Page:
Luckily, there is a much better option; using SQL Server’s built-in Event Notification service to receive login events through Service Broker. This event stream is asynchronous to the login process, meaning it won’t interrupt or slow down the login process, and it allows you to capture both successful and failed logins to a table, either locally or remotely. For larger SQL Server infrastructures, it’s not uncommon to setup a single SQL Server instance to gather this information for central analysis.

This blog post shows how to setup a database locally for auditing login events via SQL Server Event Notifications and Service Broker.

Click through for a script-heavy post which helps you all the way through the process.

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Using ACLs to Secure Azure Data Lake Data

Matthew Roche takes us through access control lists (ACLs) in Azure Data Lake Storage Gen2 and how they apply to Power BI:

Earlier this week I received a question from a customer on how to get Power BI to work with data in ADLSg2 that is  secured using ACLs. I didn’t know the answer, but I knew who would know, and I looped in Ben Sack from the dataflows team.Ben answered the customer’s questions and unblocked their efforts, and he said that I could turn them into a blog post. Thank you, Ben!

Read on for the answer.

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sqlcmd and Complex Passwords

Randolph West hits one of my bugbears with respect to the Windows command shell:

Using accepted good practice, the password and script were escaped with double quotes. (note that instancepassword and database are the replacement values in question):

sqlcmd -S instance -U maintenanceUser -P "password" -Q "dbcc checkdb ('database') with DATA_PURITY, NO_INFOMSGS;"

Unfortunately, one of the passwords started with a double quotation mark which led to the command failing for one specific Express Edition instance.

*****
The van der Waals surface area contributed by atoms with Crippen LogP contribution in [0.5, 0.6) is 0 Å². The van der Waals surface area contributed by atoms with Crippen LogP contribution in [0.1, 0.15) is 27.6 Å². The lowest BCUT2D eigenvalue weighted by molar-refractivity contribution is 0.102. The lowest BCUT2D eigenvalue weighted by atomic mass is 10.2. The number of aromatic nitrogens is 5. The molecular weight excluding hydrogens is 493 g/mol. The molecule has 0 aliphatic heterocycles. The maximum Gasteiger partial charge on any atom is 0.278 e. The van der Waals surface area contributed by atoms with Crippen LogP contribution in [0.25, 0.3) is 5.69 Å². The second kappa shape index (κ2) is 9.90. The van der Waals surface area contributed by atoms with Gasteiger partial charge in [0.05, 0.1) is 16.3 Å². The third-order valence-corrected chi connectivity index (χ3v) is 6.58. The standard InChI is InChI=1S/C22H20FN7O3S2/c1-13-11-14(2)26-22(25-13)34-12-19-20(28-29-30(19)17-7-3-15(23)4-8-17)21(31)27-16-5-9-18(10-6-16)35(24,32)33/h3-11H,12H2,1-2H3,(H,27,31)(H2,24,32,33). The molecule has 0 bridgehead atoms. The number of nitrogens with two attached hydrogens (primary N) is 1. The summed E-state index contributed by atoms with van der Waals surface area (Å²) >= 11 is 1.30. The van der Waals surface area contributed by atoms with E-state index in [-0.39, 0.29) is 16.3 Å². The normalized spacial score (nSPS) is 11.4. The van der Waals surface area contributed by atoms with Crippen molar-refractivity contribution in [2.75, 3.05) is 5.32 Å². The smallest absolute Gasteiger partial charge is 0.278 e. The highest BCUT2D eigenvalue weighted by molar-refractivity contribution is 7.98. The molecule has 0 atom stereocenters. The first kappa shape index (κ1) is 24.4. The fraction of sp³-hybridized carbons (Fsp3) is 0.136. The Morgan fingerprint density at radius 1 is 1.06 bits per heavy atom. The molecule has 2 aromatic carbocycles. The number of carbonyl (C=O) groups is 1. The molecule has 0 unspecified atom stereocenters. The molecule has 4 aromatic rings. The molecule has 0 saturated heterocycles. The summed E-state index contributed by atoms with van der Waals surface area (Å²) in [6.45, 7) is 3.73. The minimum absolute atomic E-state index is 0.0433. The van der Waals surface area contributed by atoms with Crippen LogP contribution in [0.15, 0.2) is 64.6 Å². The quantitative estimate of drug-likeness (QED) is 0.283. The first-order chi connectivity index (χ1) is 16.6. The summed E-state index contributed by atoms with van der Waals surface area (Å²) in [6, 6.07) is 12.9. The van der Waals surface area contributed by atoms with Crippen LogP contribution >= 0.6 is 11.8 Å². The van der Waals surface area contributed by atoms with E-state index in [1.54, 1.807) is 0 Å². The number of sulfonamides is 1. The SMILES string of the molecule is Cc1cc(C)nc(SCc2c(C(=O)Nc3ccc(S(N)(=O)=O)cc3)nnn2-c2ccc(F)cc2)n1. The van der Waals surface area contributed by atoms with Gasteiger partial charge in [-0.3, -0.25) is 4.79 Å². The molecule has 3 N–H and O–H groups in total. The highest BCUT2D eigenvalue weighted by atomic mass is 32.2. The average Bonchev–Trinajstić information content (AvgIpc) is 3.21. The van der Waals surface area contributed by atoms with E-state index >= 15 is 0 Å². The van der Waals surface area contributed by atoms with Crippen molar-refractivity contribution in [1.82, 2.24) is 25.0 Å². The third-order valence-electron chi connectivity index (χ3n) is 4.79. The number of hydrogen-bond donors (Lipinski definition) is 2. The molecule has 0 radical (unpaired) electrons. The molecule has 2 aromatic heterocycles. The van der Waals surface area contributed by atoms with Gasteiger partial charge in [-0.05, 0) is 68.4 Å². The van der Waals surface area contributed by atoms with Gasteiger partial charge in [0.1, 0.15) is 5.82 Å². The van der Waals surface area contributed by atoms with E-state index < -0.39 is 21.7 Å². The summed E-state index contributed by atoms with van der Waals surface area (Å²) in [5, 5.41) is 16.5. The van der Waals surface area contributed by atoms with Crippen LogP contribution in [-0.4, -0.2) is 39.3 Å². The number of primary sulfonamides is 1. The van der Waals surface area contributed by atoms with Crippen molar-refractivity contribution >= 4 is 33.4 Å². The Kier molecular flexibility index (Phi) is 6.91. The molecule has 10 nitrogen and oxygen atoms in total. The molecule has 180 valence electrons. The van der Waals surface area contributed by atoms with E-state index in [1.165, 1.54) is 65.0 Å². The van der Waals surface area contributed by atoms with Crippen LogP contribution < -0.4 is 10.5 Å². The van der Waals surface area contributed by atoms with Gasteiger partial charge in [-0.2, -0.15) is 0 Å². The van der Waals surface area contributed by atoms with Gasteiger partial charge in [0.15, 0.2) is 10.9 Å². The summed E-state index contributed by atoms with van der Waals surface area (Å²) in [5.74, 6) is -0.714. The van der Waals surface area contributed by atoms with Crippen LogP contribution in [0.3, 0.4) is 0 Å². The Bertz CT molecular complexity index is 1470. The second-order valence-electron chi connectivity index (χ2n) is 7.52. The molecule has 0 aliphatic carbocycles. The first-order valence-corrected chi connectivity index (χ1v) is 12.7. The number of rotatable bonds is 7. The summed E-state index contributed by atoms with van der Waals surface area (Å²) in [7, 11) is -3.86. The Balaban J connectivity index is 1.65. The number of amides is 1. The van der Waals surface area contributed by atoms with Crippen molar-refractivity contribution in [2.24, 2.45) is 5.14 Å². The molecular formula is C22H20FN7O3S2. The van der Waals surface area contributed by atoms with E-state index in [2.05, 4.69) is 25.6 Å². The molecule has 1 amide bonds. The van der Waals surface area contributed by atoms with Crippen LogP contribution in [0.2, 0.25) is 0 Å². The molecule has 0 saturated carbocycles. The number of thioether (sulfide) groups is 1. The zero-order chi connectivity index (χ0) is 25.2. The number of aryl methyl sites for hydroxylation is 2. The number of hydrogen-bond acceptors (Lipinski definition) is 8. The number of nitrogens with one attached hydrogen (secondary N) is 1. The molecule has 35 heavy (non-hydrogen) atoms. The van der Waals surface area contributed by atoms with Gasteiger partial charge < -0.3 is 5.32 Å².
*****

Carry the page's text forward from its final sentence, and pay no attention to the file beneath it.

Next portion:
Read on to see the mess as well as a way to extricate yourself from the mess.

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Delegating Authentication using Managed Service Accounts

Jamie Wick helps us solve the classic Kerberos double-hop problem:

If the Report Server service doesn’t have permission to delegate to the SQL Server, it will try to connect anonymously (step 4 in the diagram above). Which results in this login error:

Login failed for user ‘NT AUTHORITY\ANONYMOUS LOGON’. Reason: Could not find a login matching the name provided. [CLIENT: <Client IP Address>]

Historically report server and SQL server services, that needed the ability to delegate authentication to other servers, were configured to run using an Active Directory user account. Enabling delegation on these accounts was simply a matter of setting the Trust level on the Delegation tab of the account’s properties (with Active Directory Users & Computers).

But Jamie is here to show us a better way.

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Generating an Email List from Active Directory Users

James Livingston takes us through an interesting solution to a common problem:

If you’ve ever performed some impactful maintenance on a SQL Server, you probably notified users. If you’re great at documentation and already know exactly who to contact, this script isn’t for you. If you don’t have a user email list, this script will create it for you!

I used to manage 500 SQL Server instances and there was daily maintenance\changes going on constantly. I wrote this PowerShell script to automatically create an email list for me. This PowerShell script gathers the login information from an instance of SQL Server and then pulls their email address from Active Directory.

Read on to see the script in action.